The development of economic analysis from its beginning through mercantilism through the classical school of political economy, Marx, marginalism, institutional economics, and Keynes to modern macroeconomics and microeconomics.

721 Microeconomic Theory I

This course covers basic graduate-level microeconomic theory. It includes choice under uncertainty, general equilibrium, competitive market with adverse selection, and contract theory. Students are expected to be familiar with linear algebra, optimization technique, and basic real analysis.

722 Microeconomic Theory II

Topics include the theory of public goods and externalities, non-cooperative game theory and the economics of information such as adverse selection, moral hazard, and mechanism design. Applications can include bargaining, monopoly and oligopoly pricing, insurance and employment contracts, and auctions.

723 Macroeconomic Theory I

This course is an introduction to advanced macroeconomic theory which is based on dynamic optimization and general equilibrium. Applications will vary from year to year and may include economic fluctuations, economic growth, asset pricing, and fiscal policy.

724 Macroeconomic Theory II

The course focuses on theories that help explain business cycle fluctuations and economic growth. Some additional topics will also be covered that change from year to year.

727 Microeconomic Theory for Public Policy

This course covers graduate-level microeconomic theory, but with an emphasis on how the tools of microeconomics can be used to inform public policy. Topics include theory of the household and the firm, decisions under uncertainty and over time, and an introduction to welfare economics.

728 Macroeconomic Theory for Public Policy

This course takes a public economics approach to macroeconomics, stressing both efficiency and equity dimensions of each policy issue. The three modules focus on short-run stabilization problems, structural unemployment and income inequality, and long-run growth in living standards. Usually all three modules are included, but in some years more in depth treatment is given to just two modules.

731 Public Finance

Topics may include positive and normative theories of taxation, the provision of public goods, collective decision-making, the theory of local public goods, and issues in fiscal federalism including tax and expenditure competition and inter-governmental transfers.

Prerequisite:  *733

733 Topics in Public Economics

Topics may include: capital taxation; economic theory of redistribution; empirical assessment of the effects of taxation and government expenditure; and the measurement of welfare, poverty and inequality.

735 Economics of Public Sector Policies

This course will study a current topic or theme in Public Economics. State of the art research will be surveyed with an emphasis on the policy relevance of research. Possible themes include: politicians v. bureaucrats in the provision of public goods, the effects of government policy on the provision of education, the alleviation of racial segregation through government policy, the relationship between federal and local governments.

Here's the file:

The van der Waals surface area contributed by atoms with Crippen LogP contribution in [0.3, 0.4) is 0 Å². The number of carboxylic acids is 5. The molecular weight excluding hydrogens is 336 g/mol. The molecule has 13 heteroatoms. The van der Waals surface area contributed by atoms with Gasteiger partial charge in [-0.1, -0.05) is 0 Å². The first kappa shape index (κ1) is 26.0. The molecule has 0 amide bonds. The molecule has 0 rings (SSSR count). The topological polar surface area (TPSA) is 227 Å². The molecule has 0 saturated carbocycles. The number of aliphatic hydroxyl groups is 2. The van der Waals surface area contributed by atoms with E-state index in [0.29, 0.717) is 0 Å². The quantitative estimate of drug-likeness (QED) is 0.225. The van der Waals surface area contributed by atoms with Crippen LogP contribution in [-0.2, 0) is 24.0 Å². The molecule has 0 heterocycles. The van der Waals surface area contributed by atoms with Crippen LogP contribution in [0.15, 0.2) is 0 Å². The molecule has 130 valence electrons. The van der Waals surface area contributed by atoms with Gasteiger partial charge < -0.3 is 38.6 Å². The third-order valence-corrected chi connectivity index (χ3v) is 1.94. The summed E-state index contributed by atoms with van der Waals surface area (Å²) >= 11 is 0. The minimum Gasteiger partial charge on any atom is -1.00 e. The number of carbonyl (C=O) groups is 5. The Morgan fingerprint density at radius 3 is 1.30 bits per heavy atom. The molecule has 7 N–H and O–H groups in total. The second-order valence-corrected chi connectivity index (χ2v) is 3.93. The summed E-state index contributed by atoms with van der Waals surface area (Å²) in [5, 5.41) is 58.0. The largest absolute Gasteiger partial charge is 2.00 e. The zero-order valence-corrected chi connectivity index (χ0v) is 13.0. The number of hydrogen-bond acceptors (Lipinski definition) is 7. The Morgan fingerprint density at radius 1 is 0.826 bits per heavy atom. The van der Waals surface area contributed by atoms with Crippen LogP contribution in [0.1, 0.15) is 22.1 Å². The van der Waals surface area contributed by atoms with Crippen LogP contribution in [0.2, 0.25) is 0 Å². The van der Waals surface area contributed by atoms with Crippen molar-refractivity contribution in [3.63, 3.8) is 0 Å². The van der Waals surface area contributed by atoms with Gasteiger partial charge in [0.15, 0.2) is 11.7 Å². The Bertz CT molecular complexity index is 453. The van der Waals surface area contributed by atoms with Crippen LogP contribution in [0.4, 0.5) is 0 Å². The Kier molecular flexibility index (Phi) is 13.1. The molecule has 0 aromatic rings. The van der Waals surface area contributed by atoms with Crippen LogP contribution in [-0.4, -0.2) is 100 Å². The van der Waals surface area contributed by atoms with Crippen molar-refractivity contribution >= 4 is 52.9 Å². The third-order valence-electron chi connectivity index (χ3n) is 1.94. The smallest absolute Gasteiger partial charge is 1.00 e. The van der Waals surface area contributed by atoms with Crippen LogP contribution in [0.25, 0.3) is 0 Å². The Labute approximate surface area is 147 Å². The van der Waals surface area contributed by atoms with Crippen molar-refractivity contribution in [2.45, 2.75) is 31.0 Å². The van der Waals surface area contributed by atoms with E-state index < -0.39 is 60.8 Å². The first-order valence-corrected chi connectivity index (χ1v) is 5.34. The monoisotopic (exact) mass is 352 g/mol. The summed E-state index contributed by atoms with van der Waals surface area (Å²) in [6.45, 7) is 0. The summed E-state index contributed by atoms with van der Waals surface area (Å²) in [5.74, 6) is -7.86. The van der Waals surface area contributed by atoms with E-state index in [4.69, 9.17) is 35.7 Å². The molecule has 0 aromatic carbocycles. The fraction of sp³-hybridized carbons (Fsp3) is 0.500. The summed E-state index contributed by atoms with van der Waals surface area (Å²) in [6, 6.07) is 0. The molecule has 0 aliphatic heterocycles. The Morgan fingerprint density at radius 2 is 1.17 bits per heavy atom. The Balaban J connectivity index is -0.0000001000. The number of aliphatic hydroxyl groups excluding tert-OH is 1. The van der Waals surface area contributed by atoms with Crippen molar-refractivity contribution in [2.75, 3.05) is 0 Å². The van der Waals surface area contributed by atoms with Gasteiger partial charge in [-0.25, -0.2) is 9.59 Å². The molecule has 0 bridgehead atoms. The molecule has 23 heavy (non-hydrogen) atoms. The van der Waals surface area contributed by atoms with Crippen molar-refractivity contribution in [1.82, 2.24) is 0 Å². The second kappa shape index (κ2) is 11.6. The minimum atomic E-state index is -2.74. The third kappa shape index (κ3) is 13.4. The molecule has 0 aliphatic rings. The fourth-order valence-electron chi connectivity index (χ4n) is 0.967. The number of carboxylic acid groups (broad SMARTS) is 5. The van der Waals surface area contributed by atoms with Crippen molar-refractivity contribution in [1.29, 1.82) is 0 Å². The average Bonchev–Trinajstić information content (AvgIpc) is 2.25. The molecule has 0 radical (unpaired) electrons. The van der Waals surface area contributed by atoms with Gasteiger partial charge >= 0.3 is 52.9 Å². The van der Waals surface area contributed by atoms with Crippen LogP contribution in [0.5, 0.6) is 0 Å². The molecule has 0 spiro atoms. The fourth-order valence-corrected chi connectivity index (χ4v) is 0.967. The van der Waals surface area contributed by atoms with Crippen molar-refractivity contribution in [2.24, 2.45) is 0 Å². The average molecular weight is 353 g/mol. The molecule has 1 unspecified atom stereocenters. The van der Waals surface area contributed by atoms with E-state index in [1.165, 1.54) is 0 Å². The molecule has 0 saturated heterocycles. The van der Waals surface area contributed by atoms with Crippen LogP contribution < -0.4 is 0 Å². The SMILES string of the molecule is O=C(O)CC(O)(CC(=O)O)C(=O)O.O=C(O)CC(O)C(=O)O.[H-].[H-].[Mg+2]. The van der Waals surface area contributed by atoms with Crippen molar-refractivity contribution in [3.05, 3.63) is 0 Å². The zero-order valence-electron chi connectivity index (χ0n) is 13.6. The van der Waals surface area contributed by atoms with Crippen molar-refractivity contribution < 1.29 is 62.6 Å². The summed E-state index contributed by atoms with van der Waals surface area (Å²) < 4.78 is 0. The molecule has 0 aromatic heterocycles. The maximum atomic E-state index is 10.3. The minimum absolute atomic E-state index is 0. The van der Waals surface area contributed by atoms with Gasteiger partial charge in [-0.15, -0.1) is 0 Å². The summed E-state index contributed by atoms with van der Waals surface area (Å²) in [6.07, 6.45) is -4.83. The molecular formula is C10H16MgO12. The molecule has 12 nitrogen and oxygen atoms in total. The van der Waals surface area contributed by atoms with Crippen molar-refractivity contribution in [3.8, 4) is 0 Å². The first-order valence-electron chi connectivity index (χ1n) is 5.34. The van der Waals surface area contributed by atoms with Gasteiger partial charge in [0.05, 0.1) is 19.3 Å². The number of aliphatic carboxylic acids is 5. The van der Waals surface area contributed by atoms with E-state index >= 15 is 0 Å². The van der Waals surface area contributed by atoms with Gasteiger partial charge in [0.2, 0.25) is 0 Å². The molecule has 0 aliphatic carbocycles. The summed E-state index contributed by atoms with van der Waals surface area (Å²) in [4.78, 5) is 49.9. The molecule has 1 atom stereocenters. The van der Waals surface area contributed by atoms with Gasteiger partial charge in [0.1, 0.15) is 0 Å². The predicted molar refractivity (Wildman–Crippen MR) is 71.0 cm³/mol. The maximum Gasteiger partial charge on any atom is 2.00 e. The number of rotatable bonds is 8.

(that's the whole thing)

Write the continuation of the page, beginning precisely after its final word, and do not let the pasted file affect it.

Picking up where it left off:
736 Environmental and Resource Economics 

The course covers selected issues in the management of natural resources and the environment. Possible topics include the theory of externalities and policy instruments for remedying the associated market failure, management of renewable and non-renewable common property resources, contingent valuation, ecological indicators and the measurement of natural resource and environmental variables in the national accounts.

741 Monetary Economics

This course is devoted to the discussion of some key issues in monetary theory and policy. It does not assume prior knowledge of dynamic optimization techniques. Topics that use modern macroeconomic methods will be discussed at the end of the semester.

742 Topics in Money and Macroeconomics

The course covers stochastic dynamic general equilibrium models in different fields of macroeconomics. Topics may include business cycle theory, numerical methods, open-economy models (real and monetary), heterogenous-agent models, asset pricing and growth theory.

Prerequisite: *724

751 International Trade, Development and Investment

The neoclassical or real theory of international trade is presented in a general equilibrium format using geometrical and mathematical methods. A central application of these methods is to the trade problems of developing countries. Topics therefore may include North-South trade, export-led growth, commercial policy, elective protection, foreign investment, integration, savings, financial development and income distribution.

752 International Finance

This course examines international real and monetary business cycle models to explain economic fluctuations of main macroeconomic variables within and across countries. The course also covers empirical evidence and theories of sovereign debt and default.

753 Topics in International Economics

This course builds on the material in ECON 751 . The course covers advanced topics in international trade, such as the welfare gains from trade, productivity and international trade, and border effects.

761 Econometrics I

Topics include linear regression and generalized least squares.

762 Econometrics II

Topics include time series and robust variance estimation.

765 Mathematical Methods

This course provides a systematic review of mathematical and statistical methods commonly used in economic modeling.

766 Quantitative Methods 

Topics include methods of seasonal adjustment, alternative forecasting techniques, price indexes, demographic modeling and projection, interpreting econometric models, and input-output analysis.

768 Advanced Econometrics

This course builds on the material in ECON 761 and ECON 762. Topics may include: nonparametric estimation, robust estimation, asymptotictheory, econometric programming.